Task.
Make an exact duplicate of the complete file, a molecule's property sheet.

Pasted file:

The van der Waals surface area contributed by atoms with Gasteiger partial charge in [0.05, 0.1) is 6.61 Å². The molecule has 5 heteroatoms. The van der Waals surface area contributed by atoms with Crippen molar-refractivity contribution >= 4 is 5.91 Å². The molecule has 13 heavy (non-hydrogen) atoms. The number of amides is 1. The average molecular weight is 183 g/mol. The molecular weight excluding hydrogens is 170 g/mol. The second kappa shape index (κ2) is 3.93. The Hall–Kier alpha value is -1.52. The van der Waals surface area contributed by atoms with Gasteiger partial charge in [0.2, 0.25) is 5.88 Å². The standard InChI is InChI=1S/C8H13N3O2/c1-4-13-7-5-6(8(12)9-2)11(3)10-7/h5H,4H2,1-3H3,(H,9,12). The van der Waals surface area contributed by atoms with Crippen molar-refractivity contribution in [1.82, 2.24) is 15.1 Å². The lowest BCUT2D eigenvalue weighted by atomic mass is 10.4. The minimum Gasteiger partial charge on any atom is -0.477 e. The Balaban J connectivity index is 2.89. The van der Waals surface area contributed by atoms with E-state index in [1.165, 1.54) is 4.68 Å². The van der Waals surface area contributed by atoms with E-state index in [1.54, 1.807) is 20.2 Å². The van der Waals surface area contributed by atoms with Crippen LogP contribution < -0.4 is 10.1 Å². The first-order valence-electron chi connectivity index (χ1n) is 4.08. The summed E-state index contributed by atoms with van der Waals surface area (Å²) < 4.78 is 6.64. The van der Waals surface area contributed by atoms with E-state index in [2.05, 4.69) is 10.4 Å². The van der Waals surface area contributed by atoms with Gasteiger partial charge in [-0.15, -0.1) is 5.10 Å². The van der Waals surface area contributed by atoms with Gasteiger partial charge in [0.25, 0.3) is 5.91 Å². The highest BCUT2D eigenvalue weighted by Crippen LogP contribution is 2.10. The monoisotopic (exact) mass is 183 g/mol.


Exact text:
The van der Waals surface area contributed by atoms with Gasteiger partial charge in [0.05, 0.1) is 6.61 Å². The molecule has 5 heteroatoms. The van der Waals surface area contributed by atoms with Crippen molar-refractivity contribution >= 4 is 5.91 Å². The molecule has 13 heavy (non-hydrogen) atoms. The number of amides is 1. The average molecular weight is 183 g/mol. The molecular weight excluding hydrogens is 170 g/mol. The second kappa shape index (κ2) is 3.93. The Hall–Kier alpha value is -1.52. The van der Waals surface area contributed by atoms with Gasteiger partial charge in [0.2, 0.25) is 5.88 Å². The standard InChI is InChI=1S/C8H13N3O2/c1-4-13-7-5-6(8(12)9-2)11(3)10-7/h5H,4H2,1-3H3,(H,9,12). The van der Waals surface area contributed by atoms with Crippen molar-refractivity contribution in [1.82, 2.24) is 15.1 Å². The lowest BCUT2D eigenvalue weighted by atomic mass is 10.4. The minimum Gasteiger partial charge on any atom is -0.477 e. The Balaban J connectivity index is 2.89. The van der Waals surface area contributed by atoms with E-state index in [1.165, 1.54) is 4.68 Å². The van der Waals surface area contributed by atoms with E-state index in [1.54, 1.807) is 20.2 Å². The van der Waals surface area contributed by atoms with Crippen LogP contribution < -0.4 is 10.1 Å². The first-order valence-electron chi connectivity index (χ1n) is 4.08. The summed E-state index contributed by atoms with van der Waals surface area (Å²) < 4.78 is 6.64. The van der Waals surface area contributed by atoms with E-state index in [2.05, 4.69) is 10.4 Å². The van der Waals surface area contributed by atoms with Gasteiger partial charge in [-0.15, -0.1) is 5.10 Å². The van der Waals surface area contributed by atoms with Gasteiger partial charge in [0.25, 0.3) is 5.91 Å². The highest BCUT2D eigenvalue weighted by Crippen LogP contribution is 2.10. The monoisotopic (exact) mass is 183 g/mol.